We Live in Mannerist Times is the fourth solo exhibition of works by Pablo Bronstein (b.1977, Buenos Aires) at Franco Noero, and his first in the Via Mottalciata space.
This time the artist draws inspiration from production machines used since the Industrial Revolution. The walls of the gallery are almost entirely covered by a series of monumental drawings made on a computer – the instrument and symbol of modernity and of technological progress – forming an analogy with the machines that came before it. The Age of Steel is the title of the works which appear one after another on the walls, forming a sort of two-dimensional architecture, like an atlas or imaginary museum devoted to machines. They are inspired by late-eighteenth- and early-nineteenth-century drawings, which the artist adapts to the conceptual and aesthetic qualities he wishes to convey. The clean, simple lines are black on a white background, taking from the style of neoclassical architecture and, among others, from masters such as Soane, Schinkel and Percier. An architectural frame consisting of cast-iron columns and beams recalls those of Liverpool Street Station in London, bringing together a sequence of images of machines and details, and often taking from steam engines, the most advanced technology at the time.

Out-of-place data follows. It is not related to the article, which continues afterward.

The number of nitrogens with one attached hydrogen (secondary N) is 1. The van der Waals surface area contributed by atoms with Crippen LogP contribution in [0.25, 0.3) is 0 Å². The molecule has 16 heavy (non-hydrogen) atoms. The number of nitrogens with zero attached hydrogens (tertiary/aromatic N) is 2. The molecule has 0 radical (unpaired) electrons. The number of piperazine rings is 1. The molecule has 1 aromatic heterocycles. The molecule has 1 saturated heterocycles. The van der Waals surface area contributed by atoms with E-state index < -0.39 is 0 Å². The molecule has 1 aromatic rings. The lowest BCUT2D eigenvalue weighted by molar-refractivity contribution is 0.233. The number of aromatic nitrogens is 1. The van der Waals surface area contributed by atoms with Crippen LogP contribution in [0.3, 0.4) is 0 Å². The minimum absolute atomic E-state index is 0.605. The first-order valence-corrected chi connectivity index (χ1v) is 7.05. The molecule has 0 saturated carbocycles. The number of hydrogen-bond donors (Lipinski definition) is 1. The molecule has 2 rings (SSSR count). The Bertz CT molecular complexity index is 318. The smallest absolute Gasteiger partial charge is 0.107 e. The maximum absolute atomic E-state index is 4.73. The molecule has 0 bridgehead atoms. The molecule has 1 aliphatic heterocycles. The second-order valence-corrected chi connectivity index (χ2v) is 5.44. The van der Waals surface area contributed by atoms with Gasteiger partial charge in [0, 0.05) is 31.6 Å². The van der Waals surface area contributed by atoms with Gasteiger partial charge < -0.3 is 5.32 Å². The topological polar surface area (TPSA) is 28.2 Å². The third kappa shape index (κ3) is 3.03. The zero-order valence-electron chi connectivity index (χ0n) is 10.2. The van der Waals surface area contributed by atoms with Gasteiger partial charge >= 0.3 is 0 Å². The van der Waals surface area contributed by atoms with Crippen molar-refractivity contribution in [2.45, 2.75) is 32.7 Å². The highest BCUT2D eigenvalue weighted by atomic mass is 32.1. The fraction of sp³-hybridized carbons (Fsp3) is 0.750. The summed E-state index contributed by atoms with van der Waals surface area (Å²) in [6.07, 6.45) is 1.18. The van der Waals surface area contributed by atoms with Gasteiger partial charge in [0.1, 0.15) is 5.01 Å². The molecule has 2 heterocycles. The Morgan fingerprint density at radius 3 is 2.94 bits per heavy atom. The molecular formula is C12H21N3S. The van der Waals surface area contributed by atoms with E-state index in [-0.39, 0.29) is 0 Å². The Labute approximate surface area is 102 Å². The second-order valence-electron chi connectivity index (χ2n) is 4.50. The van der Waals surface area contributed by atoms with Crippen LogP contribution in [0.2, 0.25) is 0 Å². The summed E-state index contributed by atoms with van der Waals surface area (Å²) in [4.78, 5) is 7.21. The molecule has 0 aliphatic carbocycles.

In some particular places in the Gallery, the serial, hypothetically interchangeable drawings of gears and cross-sections of machines is interrupted, and against the white background of the walls we see a new series of drawings. These are made by hand by the artist in ink on watercolour paper and closed in gilded frames that, as is so often the case in Bronstein’s work, allude to an architectural extension of the drawing, and to a third dimension. These are conjectural architectural renderings, inspired by the English potteries of the late-eighteenth- and early-nineteenth-century (Wedgwood, Minton, Derby, Coalport, Worcester, Chelsea and Bow).
On the one hand there is the great change in size of the architecture and of the machines in the factories, which acquired almost monumental proportions, symbolising optimism and confidence in the future. On the other hand, it emphasises how they were used to satisfy a demand for particular luxury items, which began to be mass produced rather than handmade, as in the case of the ceramics, which imitated the style of vases imported from China. The artist reflects on the decorative potential of technology and on how scientific progress is not uncommonly in the service of beauty.